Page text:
Analysis from Israel

Since John Podhoretz, Elliott Abrams and Jonathan Tobin have all written excellent takedowns of the fallacies, outright lies and destructive consequences of President Barack Obama’s interview with Jeffrey Goldberg on Sunday, you might think there’s nothing left to say. But there are some additional points that merit consideration, and I’d like to focus on one: settlement construction. Because on this issue, Obama’s “facts” are flat-out wrong – and this particular untruth has some very important implications.

According to Obama, “we have seen more aggressive settlement construction over the last couple years than we’ve seen in a very long time.” But in reality, as a simple glance at the annual data published by Israel’s Central Bureau of Statistics reveals, there has been less settlement construction during Benjamin Netanyahu’s five years as Israeli premier (2009-13) than under any of his recent predecessors.

During those five years, housing starts in the settlements averaged 1,443 a year (all data is from the charts here, here and here plus this news report). That’s less than the 1,702 a year they averaged under Ehud Olmert in 2006-08, who is nevertheless internationally acclaimed as a peacemaker (having made the Palestinians an offer so generous that then-Secretary of State Condoleezza Rice couldn’t believe she was hearing it). It’s also less than the 1,652 per year they averaged under Ariel Sharon in 2001-05, who is similarly lauded internationally as a peacemaker (for having left Gaza); the fact that even Sharon out-built Netanyahu is particularly remarkable, because his term coincided with the second intifada, when demand for housing in the settlements plummeted. And it’s far less than under Ehud Barak, who is also internationally acclaimed as a peacemaker (for his generous offer at Camp David in 2000): One single year under Barak, 2000, produced more housing starts in the settlements (4,683) than the entire first four years of Netanyahu’s term (4,679).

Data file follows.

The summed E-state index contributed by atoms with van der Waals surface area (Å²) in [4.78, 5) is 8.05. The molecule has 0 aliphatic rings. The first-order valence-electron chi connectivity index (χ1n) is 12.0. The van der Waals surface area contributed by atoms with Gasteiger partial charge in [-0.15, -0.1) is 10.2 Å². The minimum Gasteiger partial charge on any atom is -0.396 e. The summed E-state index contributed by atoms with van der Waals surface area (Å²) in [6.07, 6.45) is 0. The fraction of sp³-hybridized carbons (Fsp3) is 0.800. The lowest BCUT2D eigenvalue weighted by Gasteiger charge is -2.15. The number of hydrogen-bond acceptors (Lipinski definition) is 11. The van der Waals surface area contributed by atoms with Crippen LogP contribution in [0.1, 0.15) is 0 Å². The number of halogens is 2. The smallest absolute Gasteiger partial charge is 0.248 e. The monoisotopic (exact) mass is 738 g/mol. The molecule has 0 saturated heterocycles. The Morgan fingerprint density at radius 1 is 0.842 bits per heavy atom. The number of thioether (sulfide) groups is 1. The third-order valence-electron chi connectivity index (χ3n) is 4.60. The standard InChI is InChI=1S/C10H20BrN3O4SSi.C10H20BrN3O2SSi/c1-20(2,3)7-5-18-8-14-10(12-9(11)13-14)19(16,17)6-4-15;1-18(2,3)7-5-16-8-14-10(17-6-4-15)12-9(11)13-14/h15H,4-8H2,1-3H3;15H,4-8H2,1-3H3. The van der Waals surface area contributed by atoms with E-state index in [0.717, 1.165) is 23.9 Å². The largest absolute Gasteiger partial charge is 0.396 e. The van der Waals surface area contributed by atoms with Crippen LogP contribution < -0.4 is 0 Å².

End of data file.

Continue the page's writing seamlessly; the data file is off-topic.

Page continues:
It’s true that settlement construction more than doubled last year; otherwise, Netanyahu’s average would have been even lower. But it doubled from such a low base that the absolute number of housing starts, 2,534, is not only far less than Barak’s record one-year high; it’s only slightly larger than the 1995 total of 2,430 – when the prime minister was Yitzhak Rabin, signatory of the Oslo Accords and patron saint of the peace process. In previous years, housing starts under Netanyahu were only a third to a half of those in 1995.

In short, if settlement construction were really the death blow to the peace process that Obama and his European counterparts like to claim, Netanyahu ought to be their favorite Israeli prime minister ever instead of the most hated, because never has settlement construction been as low as it has under him. The obvious conclusion is that all the talk about settlement construction is just a smokescreen, and what really makes Western leaders loathe Netanyahu is something else entirely: the fact that unlike Rabin, Barak, Sharon and Olmert, he has so far refused to offer the kind of sweeping territorial concessions that, every time they were tried, have resulted in massive waves of anti-Israel terror.